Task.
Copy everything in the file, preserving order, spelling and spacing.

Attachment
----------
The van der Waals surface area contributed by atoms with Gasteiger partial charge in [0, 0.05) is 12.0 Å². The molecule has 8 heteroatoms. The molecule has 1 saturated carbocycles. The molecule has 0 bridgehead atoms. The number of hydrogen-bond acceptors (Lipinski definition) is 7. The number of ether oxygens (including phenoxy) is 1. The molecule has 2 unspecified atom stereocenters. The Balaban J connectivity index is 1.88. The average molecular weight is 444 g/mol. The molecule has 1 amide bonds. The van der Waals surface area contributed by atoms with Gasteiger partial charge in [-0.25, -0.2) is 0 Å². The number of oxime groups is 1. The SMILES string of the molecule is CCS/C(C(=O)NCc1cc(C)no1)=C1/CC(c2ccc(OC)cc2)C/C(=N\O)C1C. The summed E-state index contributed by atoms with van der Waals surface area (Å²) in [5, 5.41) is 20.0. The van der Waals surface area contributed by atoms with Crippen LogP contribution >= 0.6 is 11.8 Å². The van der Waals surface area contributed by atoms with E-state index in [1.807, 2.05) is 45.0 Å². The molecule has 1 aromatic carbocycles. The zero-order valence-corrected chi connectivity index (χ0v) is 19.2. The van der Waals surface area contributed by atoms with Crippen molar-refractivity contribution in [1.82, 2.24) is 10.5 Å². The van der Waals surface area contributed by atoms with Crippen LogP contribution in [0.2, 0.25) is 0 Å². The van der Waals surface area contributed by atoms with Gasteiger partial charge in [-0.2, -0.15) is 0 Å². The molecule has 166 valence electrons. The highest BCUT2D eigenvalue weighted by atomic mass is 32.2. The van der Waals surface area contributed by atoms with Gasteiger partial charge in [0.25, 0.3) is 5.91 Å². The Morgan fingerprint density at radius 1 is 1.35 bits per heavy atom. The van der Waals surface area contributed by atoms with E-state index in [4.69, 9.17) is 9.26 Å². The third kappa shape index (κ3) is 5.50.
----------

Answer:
The van der Waals surface area contributed by atoms with Gasteiger partial charge in [0, 0.05) is 12.0 Å². The molecule has 8 heteroatoms. The molecule has 1 saturated carbocycles. The molecule has 0 bridgehead atoms. The number of hydrogen-bond acceptors (Lipinski definition) is 7. The number of ether oxygens (including phenoxy) is 1. The molecule has 2 unspecified atom stereocenters. The Balaban J connectivity index is 1.88. The average molecular weight is 444 g/mol. The molecule has 1 amide bonds. The van der Waals surface area contributed by atoms with Gasteiger partial charge in [-0.25, -0.2) is 0 Å². The number of oxime groups is 1. The SMILES string of the molecule is CCS/C(C(=O)NCc1cc(C)no1)=C1/CC(c2ccc(OC)cc2)C/C(=N\O)C1C. The summed E-state index contributed by atoms with van der Waals surface area (Å²) in [5, 5.41) is 20.0. The van der Waals surface area contributed by atoms with Crippen LogP contribution >= 0.6 is 11.8 Å². The van der Waals surface area contributed by atoms with E-state index in [1.807, 2.05) is 45.0 Å². The molecule has 1 aromatic carbocycles. The zero-order valence-corrected chi connectivity index (χ0v) is 19.2. The van der Waals surface area contributed by atoms with Crippen molar-refractivity contribution in [1.82, 2.24) is 10.5 Å². The van der Waals surface area contributed by atoms with Crippen LogP contribution in [0.2, 0.25) is 0 Å². The van der Waals surface area contributed by atoms with Gasteiger partial charge in [-0.2, -0.15) is 0 Å². The molecule has 166 valence electrons. The highest BCUT2D eigenvalue weighted by atomic mass is 32.2. The van der Waals surface area contributed by atoms with Gasteiger partial charge in [0.25, 0.3) is 5.91 Å². The Morgan fingerprint density at radius 1 is 1.35 bits per heavy atom. The van der Waals surface area contributed by atoms with E-state index in [4.69, 9.17) is 9.26 Å². The third kappa shape index (κ3) is 5.50.